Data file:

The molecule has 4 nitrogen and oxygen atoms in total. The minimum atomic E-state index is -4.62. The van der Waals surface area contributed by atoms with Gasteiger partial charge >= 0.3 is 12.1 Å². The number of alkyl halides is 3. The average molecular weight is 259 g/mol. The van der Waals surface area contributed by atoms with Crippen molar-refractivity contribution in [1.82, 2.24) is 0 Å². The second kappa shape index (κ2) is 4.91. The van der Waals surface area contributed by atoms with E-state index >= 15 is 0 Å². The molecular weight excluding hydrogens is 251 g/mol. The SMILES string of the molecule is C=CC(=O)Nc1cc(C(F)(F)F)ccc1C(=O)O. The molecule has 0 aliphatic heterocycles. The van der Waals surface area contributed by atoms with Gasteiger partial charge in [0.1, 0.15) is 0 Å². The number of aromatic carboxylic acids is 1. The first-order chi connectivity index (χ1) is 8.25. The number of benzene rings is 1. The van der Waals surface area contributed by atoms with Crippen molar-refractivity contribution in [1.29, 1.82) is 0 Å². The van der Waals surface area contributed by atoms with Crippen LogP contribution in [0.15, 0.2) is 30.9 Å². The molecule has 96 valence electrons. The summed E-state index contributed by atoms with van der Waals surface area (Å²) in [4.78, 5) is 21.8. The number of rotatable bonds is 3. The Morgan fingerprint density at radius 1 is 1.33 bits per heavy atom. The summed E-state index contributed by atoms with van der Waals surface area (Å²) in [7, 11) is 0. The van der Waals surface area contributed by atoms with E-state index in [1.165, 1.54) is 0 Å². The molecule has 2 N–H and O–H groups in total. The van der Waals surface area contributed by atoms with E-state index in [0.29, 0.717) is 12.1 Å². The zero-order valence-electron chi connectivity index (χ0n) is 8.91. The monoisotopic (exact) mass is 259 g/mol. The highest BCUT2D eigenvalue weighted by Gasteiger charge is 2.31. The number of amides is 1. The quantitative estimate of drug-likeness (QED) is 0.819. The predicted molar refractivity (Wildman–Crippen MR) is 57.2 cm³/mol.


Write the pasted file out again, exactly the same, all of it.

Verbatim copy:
The molecule has 4 nitrogen and oxygen atoms in total. The minimum atomic E-state index is -4.62. The van der Waals surface area contributed by atoms with Gasteiger partial charge >= 0.3 is 12.1 Å². The number of alkyl halides is 3. The average molecular weight is 259 g/mol. The van der Waals surface area contributed by atoms with Crippen molar-refractivity contribution in [1.82, 2.24) is 0 Å². The second kappa shape index (κ2) is 4.91. The van der Waals surface area contributed by atoms with E-state index >= 15 is 0 Å². The molecular weight excluding hydrogens is 251 g/mol. The SMILES string of the molecule is C=CC(=O)Nc1cc(C(F)(F)F)ccc1C(=O)O. The molecule has 0 aliphatic heterocycles. The van der Waals surface area contributed by atoms with Gasteiger partial charge in [0.1, 0.15) is 0 Å². The number of aromatic carboxylic acids is 1. The first-order chi connectivity index (χ1) is 8.25. The number of benzene rings is 1. The van der Waals surface area contributed by atoms with Crippen molar-refractivity contribution in [1.29, 1.82) is 0 Å². The van der Waals surface area contributed by atoms with Crippen LogP contribution in [0.15, 0.2) is 30.9 Å². The molecule has 96 valence electrons. The summed E-state index contributed by atoms with van der Waals surface area (Å²) in [4.78, 5) is 21.8. The number of rotatable bonds is 3. The Morgan fingerprint density at radius 1 is 1.33 bits per heavy atom. The summed E-state index contributed by atoms with van der Waals surface area (Å²) in [7, 11) is 0. The van der Waals surface area contributed by atoms with E-state index in [1.165, 1.54) is 0 Å². The molecule has 2 N–H and O–H groups in total. The van der Waals surface area contributed by atoms with E-state index in [0.29, 0.717) is 12.1 Å². The zero-order valence-electron chi connectivity index (χ0n) is 8.91. The monoisotopic (exact) mass is 259 g/mol. The highest BCUT2D eigenvalue weighted by Gasteiger charge is 2.31. The number of amides is 1. The quantitative estimate of drug-likeness (QED) is 0.819. The predicted molar refractivity (Wildman–Crippen MR) is 57.2 cm³/mol.